Learning with TBOE

Shaun Kenny at The Business of Events Conference

Work on warmth and strength to succeed, says master of influence

Posted on June 7th, 2019 in Event News, Industry Insight, Leadership

We’ve all met someone who seems to have it all. When they talk, people listen. If they make suggestions, others act. And when they walk in a room, people notice them. That X factor may be hard to define for some people but according to Shaun Kenny, director of People of Influence, it’s down to two key factors: warmth and strength.

He spoke to the audience at TBOE 2019 about what these traits mean and how we can improve them in ourselves. As people who deliver messages, if we want to be believed we first need people to trust us as messengers.

The questions that form a first impression 

Warmth and strength are the two key traits that we are judged on, both in terms of first impressions and on a long-term basis. This comes from the questions we ask when we first encounter someone – whether we’re in a prehistoric tribe or joining a conference call.

Shaun asked the audience to come up with questions to ask of a stranger were they in a tribe, and the nature of the questions was along the lines of finding out if they were a friend or foe and if there was any danger.

In essence, that’s what studies have found. Shaun said, “Research suggests there’s two fundamental questions and we should ask them in a particular order. The first question we should ask is ‘what is this person’s intentions towards me?’ This is happening when you meet your colleagues, it’s happening at this event. There’s a second question that’s related: ‘do they have the ability to carry out those intentions?’

The Smiling Ox Paradox

To make this couplet easy to remember, Shaun has come up with the Smiling Ox Paradox. An ox is naturally strong, but it’s rare to see one that smiles. And while we all want to make good impressions, it’s rare to find someone who is both warm and strong.

If you’re warm and weak, you may be liked but not trusted with important work. If you’re cold and strong, you’re likely begrudgingly respected. If you’re cold and weak, you have a lot of work to do.

Shaun said, “For those people who are seen as both warm and strong, they are universally admired, universally respected and universally influential across cultures. The paradox is we generally see people as either warm or strong.”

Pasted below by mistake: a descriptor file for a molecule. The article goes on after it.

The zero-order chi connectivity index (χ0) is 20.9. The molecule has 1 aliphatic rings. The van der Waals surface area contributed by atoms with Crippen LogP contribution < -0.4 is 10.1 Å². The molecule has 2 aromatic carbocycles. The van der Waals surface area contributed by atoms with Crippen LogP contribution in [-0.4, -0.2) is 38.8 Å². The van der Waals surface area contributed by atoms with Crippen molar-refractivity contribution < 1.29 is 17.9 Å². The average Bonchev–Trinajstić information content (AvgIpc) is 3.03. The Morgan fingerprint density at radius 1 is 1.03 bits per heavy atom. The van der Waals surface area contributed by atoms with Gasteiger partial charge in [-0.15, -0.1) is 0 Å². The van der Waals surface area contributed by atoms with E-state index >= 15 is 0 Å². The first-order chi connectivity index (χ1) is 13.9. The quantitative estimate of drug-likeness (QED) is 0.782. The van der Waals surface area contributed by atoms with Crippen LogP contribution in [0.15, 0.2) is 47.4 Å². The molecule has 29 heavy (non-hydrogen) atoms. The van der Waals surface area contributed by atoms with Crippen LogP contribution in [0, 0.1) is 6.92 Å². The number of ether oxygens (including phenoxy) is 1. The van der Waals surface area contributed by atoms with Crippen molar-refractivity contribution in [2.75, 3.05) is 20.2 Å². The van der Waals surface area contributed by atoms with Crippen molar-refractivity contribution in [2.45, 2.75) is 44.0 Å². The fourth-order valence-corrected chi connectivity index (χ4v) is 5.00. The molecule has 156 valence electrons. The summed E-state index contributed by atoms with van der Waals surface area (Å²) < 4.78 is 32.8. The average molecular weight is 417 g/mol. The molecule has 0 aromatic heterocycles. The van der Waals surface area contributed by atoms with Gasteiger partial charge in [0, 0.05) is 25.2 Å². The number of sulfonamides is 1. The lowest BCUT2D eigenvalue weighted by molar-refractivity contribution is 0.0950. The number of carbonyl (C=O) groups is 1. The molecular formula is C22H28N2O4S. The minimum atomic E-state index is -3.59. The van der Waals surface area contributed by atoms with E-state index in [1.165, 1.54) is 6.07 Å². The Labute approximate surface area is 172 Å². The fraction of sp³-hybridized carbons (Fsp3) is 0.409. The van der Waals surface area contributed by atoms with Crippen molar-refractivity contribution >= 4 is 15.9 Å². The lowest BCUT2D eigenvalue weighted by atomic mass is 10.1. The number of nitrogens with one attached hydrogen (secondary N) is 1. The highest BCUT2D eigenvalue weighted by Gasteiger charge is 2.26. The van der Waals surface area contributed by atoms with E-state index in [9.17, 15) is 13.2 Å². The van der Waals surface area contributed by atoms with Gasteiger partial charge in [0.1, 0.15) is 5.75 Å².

“If you can be seen as both, you are rare and you have incredible power. It’s not easy; it’s a bit of a seesaw effect. As one goes up, often the other appears to go down.”

Being a warm person

Shaun asked his audience to do an exercise: to break off into pairs with the intention to make your partner feel special. He observed their actions and saw that many of them succeeded by doing small things that we can all do: give compliments, make eye contact, turn in towards each other, smile a lot and find common ground.

He said, “Most of us are on autopilot when we turn up to a meeting, when we’re about to send an email, when we’re about to get up and present, when we’re about to go on a phone call.”

“We don’t ask ourselves ‘what is my intention here?’ and ‘how do I want to make the other person feel?’ We just don’t do it and yet, those people who do that over and over again, it just happens that they come across, and are, very warm as human beings.”

“The essence is this. Warmth is about how someone feels in your presence. Not even how much how they feel about you but how they feel about themselves.”

Being a strong person

While being a warmer person can be achieved with a few small changes, becoming a stronger person – or being seen as a stronger person – can take more effort.

Shaun said, “Strength is about competence, it’s about commitment – you do what you say you’re going to do, it’s about your confidence and it’s about your composure under pressure. Here’s the tragedy, there are people who have this trait but are not seen to have it because of something in the way they communicate.”

“The more power someone has, the slower they can go. It’s a status trigger. Powerful people know that no one will interrupt. People who speak quickly are worried that they have to get their words out because someone might interrupt, it’s a low status trigger.”

He then showed a video of Barack Obama as an example. When something went wrong at a press conference, Obama didn’t panic, he continued to speak slowly, he stood up tall and he was in control – all signs of a strong leader.

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